A city firmly dedicated to nostalgia, PEI’s capital is full of period buildings recalling a past that strongly informs the present. The City Hall is a National Historic Site of Canada, and the city proudly proclaims its history as the Birthplace of Confederation. Wander the well-maintained waterfront and the atmospheric downtown streets, or cross the island’s pastoral fields to Summerside or the red rock North Cape.
At the tip of Quebec’s southern peninsula, in the heart of the Gulf of St. Lawrence, Gaspé is like a remnant of Brittany marooned on the North American continent. Charming fishing villages, lighthouses and marine vistas abound. Nearby Percé Rock is a huge stone arch stuck into the sea, and offshore, Bonaventure Island hosts the largest nesting colony of gannets in the world.
Located on the North Shore of the St. Lawrence River northeast of Quebec, this town was born of the forest and river resources and still thrives on them. Timber and paper production. hydroelectric power from two huge dams and aluminum smelting are the mainstays. Explore the boreal forest, its wildlife and the geology of the Laurentian Shield in displays and in person.
The great fjord of Saguenay cuts deep into the slopes of the Laurentian Shield, cited as the oldest rocks on earth. On either side, domes of rock are furred with forests of conifer and hardwoods whose fallen foliage gives the fjord its tea-colored hue. At the head of this spectacular waterway, the newly-created Port Saguenay provides easy access to the natural splendors of the Laurentian forests, a favorite year-round playground of the Quebecois
Founded in 1608 as a fur-trading base by Samuel de Champlain, Québec has a long and exciting history. In 1759, the English defeated the French on the Plains of Abraham and helped determine the outcome of the French and Indian Wars, which under the Treaty of 1763, established British supremacy in Canada. The joie de vivre and panache, however are totally French, as are the cuisine, language and heritage. The first buildings were close to the St. Lawrence waterfront and are known as Lower Town. Most hotels are on a hill that rises steeply from the river in what today is called Upper Town. Québec is still North America's only walled city north of Mexico. Handsome old structures throughout the city are fine examples of classical French architecture. The towers and spire of the imposing Château Frontenac Hotel, built by the Canadian and Pacific Railway in 1892, lend the city an aura of the Belle Epoque.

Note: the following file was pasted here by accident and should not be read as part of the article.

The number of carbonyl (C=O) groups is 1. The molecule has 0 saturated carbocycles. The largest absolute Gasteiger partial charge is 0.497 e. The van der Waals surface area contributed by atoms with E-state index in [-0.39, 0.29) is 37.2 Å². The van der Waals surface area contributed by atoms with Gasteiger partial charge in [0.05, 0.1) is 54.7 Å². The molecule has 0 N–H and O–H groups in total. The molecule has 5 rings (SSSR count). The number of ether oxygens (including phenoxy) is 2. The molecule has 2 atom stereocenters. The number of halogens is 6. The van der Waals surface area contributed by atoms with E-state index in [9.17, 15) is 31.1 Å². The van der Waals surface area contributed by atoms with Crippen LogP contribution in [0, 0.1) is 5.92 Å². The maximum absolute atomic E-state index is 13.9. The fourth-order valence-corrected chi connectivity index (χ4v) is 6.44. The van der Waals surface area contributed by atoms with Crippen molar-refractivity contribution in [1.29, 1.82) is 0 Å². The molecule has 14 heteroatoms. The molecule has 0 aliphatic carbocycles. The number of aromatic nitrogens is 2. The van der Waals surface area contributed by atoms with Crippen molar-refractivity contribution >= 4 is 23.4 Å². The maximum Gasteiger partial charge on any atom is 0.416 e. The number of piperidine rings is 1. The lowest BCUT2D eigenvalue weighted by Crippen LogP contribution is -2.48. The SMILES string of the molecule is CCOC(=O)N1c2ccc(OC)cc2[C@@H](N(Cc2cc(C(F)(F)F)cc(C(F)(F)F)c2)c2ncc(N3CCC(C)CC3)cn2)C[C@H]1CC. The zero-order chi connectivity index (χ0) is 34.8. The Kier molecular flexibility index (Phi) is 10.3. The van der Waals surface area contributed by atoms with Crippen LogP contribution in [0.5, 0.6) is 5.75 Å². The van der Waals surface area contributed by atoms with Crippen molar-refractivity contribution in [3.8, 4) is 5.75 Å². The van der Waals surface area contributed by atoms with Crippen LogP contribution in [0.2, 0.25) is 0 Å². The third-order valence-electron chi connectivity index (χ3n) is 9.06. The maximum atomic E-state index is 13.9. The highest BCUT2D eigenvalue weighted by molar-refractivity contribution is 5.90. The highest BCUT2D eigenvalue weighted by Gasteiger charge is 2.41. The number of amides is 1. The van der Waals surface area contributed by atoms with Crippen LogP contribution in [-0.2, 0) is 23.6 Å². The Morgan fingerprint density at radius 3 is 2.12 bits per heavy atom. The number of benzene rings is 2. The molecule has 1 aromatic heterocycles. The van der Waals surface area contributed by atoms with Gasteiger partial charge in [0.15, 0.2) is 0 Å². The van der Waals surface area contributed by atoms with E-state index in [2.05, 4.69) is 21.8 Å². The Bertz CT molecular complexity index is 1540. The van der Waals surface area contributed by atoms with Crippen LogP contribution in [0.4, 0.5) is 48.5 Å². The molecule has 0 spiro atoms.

Upon your arrival in Montreal at the Cruise port, transfer by private vehicle to the Ritz Carlton Montreal.
The historical birthplace of the Ritz-Carlton name, this newly renovated hotel is located on the golden square mile in the heart of downtown, within walking distance to an array of upscale shopping, fine dining, cultural venues and renowned nightlife. The hotel features a 3-Michelin-star restaurant, afternoon tea in the garden, and an indoor rooftop pool.
Accompanied by a professional guide, this gastronomic walk will help you to discover the culinary, cultural and historical charms of the oldest district of Montreal. Hosted in old warehouses and showrooms of the 19th century, some food boutiques open their doors to allow you taste their delicacies. Through small and narrow cobblestone streets, the guide explains the influence of the Amerindians and the nuns on our food habits and how the venue of the World Expo in 1967 brought exotic food to our tables.
Spend the evening at leisure to enjoy the sights and nightlife of Montreal. Montreal offers a fascinating mix of both the French and English cultures. Some of the finest shopping and dining in North America awaits you.
Spend a long-to-be-remembered day on a private tour in the magnificent Laurentian Mountains just north of Montreal. A thousand freshwater lakes and picturesque villages dot the landscape. Cruise for 50 minutes on the lovely Lac des Sables in Ste. Agathe (admission included - seasonal). Spend one hour in the village of Saint Sauveur where you will be seduced by all the charming shops and attractions. Overnight; Montreal
Today you will be transferred by private vehicle to Montreal Airport for your return flight back to the UK.